Kersen, who spent much of his childhood in the Arkansas Ozarks, examines the “liminal” quality of life there. Here’s a definition of liminal I grabbed off the Internet: “1. relating to a transitional or initial stage of a process. 2. occupying a position at, or on both sides of, a boundary or threshold.” We all know that the Ozarks are much like the rest of America, or at least the rest of rural America. But their relative isolation, their difficult geography, have also turned them into an experimental place, where alternative lifestyles, cults, and general kookiness can find a place to breathe. Where misfits fit.
Kersen has a good time portraying Eureka Springs, headquarters for that first America Firster and wannabe Nazi, Gerald L. K. Smith, but it’s a looney sort of town that hosts both an annual UFO convention and a passion play, and it appears to be where all the hippies went. Kersen’s solid history of the town shows it to be zany from the start, and most of all, how changeable it has been, always on the threshold of becoming something else.
The founding myths of the Ozarks are captured, and invented, by the long-running cartoon strip, L’l Abner. The strip itself is long gone, but in its day was as powerful as any novel or movie. L’l Abner himself was a trickster, a wise buffoon—the foolish thing that confounds the wise. The strip was always almost-ribald and almost out-of-bounds, but since it was ostensibly about hillbillies (and space aliens) mainstream America could just chuckle and move on.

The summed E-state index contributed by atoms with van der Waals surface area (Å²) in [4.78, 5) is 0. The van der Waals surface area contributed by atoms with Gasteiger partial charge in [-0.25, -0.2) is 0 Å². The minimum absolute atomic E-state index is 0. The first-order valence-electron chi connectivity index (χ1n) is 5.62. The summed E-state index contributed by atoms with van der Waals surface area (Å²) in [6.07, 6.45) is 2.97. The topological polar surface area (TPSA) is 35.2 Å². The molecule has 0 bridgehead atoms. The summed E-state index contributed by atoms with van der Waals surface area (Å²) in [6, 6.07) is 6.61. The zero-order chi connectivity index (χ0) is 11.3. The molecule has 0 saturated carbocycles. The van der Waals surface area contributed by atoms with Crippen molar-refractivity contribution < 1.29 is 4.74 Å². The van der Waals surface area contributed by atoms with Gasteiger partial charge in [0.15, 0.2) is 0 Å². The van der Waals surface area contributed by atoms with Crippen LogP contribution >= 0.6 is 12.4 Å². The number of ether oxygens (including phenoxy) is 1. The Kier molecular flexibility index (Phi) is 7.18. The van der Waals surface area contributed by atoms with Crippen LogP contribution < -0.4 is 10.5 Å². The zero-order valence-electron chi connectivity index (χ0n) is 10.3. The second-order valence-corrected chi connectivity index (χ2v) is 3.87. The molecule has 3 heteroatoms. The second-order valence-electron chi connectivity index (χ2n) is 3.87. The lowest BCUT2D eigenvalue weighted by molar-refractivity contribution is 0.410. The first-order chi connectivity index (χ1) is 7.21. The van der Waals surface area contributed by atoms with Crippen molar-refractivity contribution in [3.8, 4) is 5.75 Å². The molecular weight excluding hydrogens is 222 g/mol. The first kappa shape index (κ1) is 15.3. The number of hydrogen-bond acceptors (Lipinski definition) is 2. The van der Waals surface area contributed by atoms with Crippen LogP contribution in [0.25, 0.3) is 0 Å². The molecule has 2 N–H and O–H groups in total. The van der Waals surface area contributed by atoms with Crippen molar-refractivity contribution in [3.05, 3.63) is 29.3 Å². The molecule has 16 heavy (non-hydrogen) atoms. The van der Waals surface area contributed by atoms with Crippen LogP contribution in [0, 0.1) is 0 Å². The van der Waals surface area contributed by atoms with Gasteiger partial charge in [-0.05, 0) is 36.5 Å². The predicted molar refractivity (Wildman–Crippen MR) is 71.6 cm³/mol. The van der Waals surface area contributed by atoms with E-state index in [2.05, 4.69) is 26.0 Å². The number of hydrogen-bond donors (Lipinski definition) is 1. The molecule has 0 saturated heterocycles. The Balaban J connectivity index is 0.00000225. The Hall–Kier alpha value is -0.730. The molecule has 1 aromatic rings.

Here’s where Kersen introduces the delightful, penetrating notion of anemoia. Anemoia “means being nostalgic for an imagined past.” That’s L’l Abner in a nutshell, as well The Shepherd of the Hills.
Kersen is perhaps at his most engaging in discussions of back-to-the-land efforts of the 1970s and 1980s in both Missouri and Arkansas. His own family moved from Texas to a sort of homestead near Fallsville, Arkansas—deep inside one of Arkansas’s wildest areas. His family had it hard at first, then did a little better, and that would seem to encapsulate most back-to-the-land experiments, though some did succeed and survive to this day. Several characteristics stand out: 1) back-to-the-land was a hard thing to do alone, so you needed an appetite for communal living (communitas); 2) the popular conception of communal living as Bacchanalia is silly, because of how physically hard such a life is; and 3) old-time Ozarkers (unlike conservative retirees from Chicago) will help you, because they know instinctively what you are experiencing for the first time.
Kersen rounds out his nine essays with an affectionate, somewhat bemused account of Ozarks rock groups such as the Dan Blocker Singers, Black Oak Arkansas, and the Ozark Mountain Daredevils. Black Oak and OMD produced a liminal sort of music—evolved from folk, not quite rockabilly, not exactly mainstream rock. He brings some personal encounters to this history and ties it into his accounts of communal living; music was a relief valve, and sometimes brought in much-needed cash.
Where Misfits Fit takes the reader into the 21st Century in its understanding of the liminal Ozarks. Because it remains such an imaginary place, one is left wondering what will happen next there. Perhaps it will turn out that white supremacists are imaginary, and that flying saucers and little green men really do exist.